Search Engine Optimisation event in Kensington, Day Two

 by Martin Belam, 29 October 2004

Yesterday was the second day of the Search Engine Optimisation event I attended in Central London.

Some of the things that stood out were the excellent presentation from Ken McGaffin about his Linking Matters Report. The key quote I pulled out was:

"The web is a web. It's made out of the links between people. You can't live in isolation on the web."

He also explained the "bow-tie theory" of the internet, which states that for any community of interest, 30% of the sites will form an inter-linking core, around which the rest will hover.

Another presentation I really enjoyed was Kristian Westerstråhle from Nokia, who outlined the incredible approach they have to applying metadata to their intranet. There were some very intelligent uses, like stopping the internal search indexing documents in "draft" or "expired" format. Their approach, of keeping the metadata in a content storage area away from either the CMS or the documents themselves meant that they could alter whole swathes of metadata, to reflect for example, organisational change, at the flick of a switch, without the document originators having to worry about it.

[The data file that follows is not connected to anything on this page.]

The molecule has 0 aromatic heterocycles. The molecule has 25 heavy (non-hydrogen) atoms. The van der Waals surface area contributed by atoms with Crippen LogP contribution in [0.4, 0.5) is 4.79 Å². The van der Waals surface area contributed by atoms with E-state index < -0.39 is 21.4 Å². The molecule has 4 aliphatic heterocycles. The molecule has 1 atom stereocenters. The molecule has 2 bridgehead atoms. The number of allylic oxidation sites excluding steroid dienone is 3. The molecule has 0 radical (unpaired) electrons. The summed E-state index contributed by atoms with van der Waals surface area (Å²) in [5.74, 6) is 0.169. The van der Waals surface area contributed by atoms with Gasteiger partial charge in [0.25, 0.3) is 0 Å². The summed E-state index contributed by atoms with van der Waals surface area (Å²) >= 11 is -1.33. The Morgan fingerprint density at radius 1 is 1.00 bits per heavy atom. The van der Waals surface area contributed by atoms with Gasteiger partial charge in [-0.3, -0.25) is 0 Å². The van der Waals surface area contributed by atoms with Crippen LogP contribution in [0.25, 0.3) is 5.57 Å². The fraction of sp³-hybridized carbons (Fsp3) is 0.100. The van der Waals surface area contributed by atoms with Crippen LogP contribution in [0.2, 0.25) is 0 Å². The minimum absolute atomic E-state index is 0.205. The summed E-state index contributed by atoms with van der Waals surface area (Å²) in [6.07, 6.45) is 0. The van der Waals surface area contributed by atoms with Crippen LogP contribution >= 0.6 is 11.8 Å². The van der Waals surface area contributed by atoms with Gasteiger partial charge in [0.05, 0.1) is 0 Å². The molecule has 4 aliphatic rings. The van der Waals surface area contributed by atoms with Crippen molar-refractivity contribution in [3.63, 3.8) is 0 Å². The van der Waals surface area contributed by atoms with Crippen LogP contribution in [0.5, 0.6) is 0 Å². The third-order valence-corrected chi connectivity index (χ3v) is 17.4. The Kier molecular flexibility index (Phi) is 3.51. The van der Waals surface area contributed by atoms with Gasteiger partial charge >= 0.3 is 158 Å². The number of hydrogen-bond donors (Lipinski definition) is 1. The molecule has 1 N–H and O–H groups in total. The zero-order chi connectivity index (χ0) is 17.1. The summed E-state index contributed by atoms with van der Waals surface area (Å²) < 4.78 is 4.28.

They also have a neat trick of allow content producers to flag up the content type they are producing, which includes the ability to designate a page as a "homepage" or a "content page". This is then used to help prioritise results. It is vital, since as Kristian explained, a search for "phone" on the Nokia intranet is going to generate hundreds of thousands of pages of results. However, the metadata allows the results to be refined to just those pages which have been designated important "home" pages. More information can be found at the Nokia Semantic Web Server.

I was also interested in Bill Oldroyd's presentation about the possibilities of federated search - concentrating particularly on a project called The European Library. This aims to launch early next year and provide a way to simultaneously search across the digital catalogues of many of Europe's National Library Collections, for the benefit of an estimated 255million users. It was certainly an ambitious project, and I don't envy their work in trying to get the interface right!

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